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Tax Avoidance

Volume 560: debated on Tuesday 12 March 2013

The Government are fully committed to tackling tax avoidance, taking all necessary steps to protect the Exchequer. Since 2010, the Government have introduced 26 changes to the law to close loopholes and tighten our legislation against tax avoidance. We are introducing a general anti-abuse rule in this year’s Finance Bill to tackle abusive avoidance schemes, and we will be consulting on measures to address high-risk promoters of avoidance schemes.

I am grateful to my hon. Friend for that answer. One of the drivers of these aggressive tax avoidance schemes has been the cottage industry that has grown up among those who seek, for their own financial gain, to persuade those who want to pay their taxes to enter such schemes. What steps are the Government taking to deal with the promoters of these aggressive tax avoidance schemes?

My hon. and learned Friend is absolutely right to raise this issue, which the Government have focused on extensively in recent months. We have consulted on what we can do in this area, and I hope that we will be able to report back on that shortly. We have also strengthened the disclosure of tax avoidance schemes regime, making it increasingly difficult for people to peddle these artificial, contrived schemes that involve people not paying their fair share. We do not think that that is right and we are doing something about it.

Two years ago Christine Lagarde gave the Treasury 6,000 names of UK nationals using Swiss bank HSBC to avoid paying tax. Two years later, one of them has been convicted. Is the case closed on the other 5,999, and if so, why?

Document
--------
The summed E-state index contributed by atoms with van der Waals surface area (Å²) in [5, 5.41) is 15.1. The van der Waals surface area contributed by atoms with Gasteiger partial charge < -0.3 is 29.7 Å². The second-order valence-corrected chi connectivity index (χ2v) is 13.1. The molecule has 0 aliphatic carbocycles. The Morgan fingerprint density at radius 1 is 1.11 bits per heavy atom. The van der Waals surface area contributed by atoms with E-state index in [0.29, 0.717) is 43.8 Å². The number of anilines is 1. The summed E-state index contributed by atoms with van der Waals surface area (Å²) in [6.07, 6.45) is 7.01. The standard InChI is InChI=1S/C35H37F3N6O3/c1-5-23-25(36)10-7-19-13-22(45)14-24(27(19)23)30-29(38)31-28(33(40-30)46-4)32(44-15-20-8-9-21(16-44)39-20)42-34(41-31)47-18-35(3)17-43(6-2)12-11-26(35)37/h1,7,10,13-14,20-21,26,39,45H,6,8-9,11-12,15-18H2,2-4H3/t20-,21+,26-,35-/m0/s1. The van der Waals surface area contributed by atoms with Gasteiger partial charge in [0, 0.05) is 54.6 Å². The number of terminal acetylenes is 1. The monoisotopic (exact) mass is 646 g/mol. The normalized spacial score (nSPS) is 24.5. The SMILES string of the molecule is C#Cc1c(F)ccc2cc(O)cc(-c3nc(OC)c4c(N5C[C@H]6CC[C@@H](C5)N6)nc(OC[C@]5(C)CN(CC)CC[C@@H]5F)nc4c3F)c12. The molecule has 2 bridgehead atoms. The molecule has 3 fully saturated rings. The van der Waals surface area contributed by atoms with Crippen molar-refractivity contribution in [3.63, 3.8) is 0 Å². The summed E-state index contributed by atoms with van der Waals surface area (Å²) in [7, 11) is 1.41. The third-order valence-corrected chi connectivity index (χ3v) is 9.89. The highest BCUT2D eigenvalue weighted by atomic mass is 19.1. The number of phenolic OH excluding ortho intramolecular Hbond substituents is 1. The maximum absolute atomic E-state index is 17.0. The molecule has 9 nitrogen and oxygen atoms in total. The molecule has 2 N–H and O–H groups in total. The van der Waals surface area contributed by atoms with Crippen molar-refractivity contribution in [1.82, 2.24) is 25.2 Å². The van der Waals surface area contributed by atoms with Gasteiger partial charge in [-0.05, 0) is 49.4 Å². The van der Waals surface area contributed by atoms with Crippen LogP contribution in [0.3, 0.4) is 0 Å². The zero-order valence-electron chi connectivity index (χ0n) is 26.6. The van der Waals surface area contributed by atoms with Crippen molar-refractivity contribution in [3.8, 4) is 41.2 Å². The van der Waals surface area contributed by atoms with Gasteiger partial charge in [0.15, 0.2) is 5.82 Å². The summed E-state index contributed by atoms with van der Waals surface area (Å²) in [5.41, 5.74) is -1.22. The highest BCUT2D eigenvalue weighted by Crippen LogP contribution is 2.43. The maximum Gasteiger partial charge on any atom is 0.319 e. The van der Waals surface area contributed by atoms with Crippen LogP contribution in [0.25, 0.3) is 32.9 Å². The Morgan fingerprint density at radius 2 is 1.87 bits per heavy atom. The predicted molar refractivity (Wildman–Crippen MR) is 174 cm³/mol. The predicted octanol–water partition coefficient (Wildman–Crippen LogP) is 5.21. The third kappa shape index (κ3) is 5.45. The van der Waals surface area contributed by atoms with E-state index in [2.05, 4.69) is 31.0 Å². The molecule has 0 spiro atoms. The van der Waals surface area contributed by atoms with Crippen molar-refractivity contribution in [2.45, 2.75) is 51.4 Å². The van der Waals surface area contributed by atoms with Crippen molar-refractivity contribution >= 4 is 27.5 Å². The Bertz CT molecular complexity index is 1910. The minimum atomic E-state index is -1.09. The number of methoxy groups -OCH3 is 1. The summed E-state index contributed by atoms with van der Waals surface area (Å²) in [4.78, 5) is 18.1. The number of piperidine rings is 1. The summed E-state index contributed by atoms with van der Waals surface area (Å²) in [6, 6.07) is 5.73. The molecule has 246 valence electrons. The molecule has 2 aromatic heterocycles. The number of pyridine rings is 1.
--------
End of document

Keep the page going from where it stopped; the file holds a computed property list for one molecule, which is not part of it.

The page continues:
I am not going to get drawn into individual cases, but I will say that under this Government the number of prosecutions will increase fivefold. We are giving additional resources to HMRC to help to deal with prosecutions, and we have strengthened its offshore team. Our record on dealing with tax evasion—dealing with those who have cheated the system—is one of which we are proud, and it compares very favourably with the record that we inherited.

Private equity is an important source of investment for expanding businesses, but when they over-leverage it can lead to disasters such as that with Castlebeck. It can also lead to protracted negotiations with the Revenue over the deductability of interest and an erosion of the tax base. Will my hon. Friend consider the German approach of limiting the level of interest that can be deductible in any tax year as a proportion of a company’s profit—the so-called bright line?

We did look at interest deductibility when we first came into office. However, in the corporate tax road map that we set out in 2010, we took the view that we were not going to change the rules fundamentally with regard to interest deductibility. What we have done, of course, is favour equity more by cutting corporation tax. My hon. Friend also raises wider issues about private equity and leverage that the Banking Commission is considering.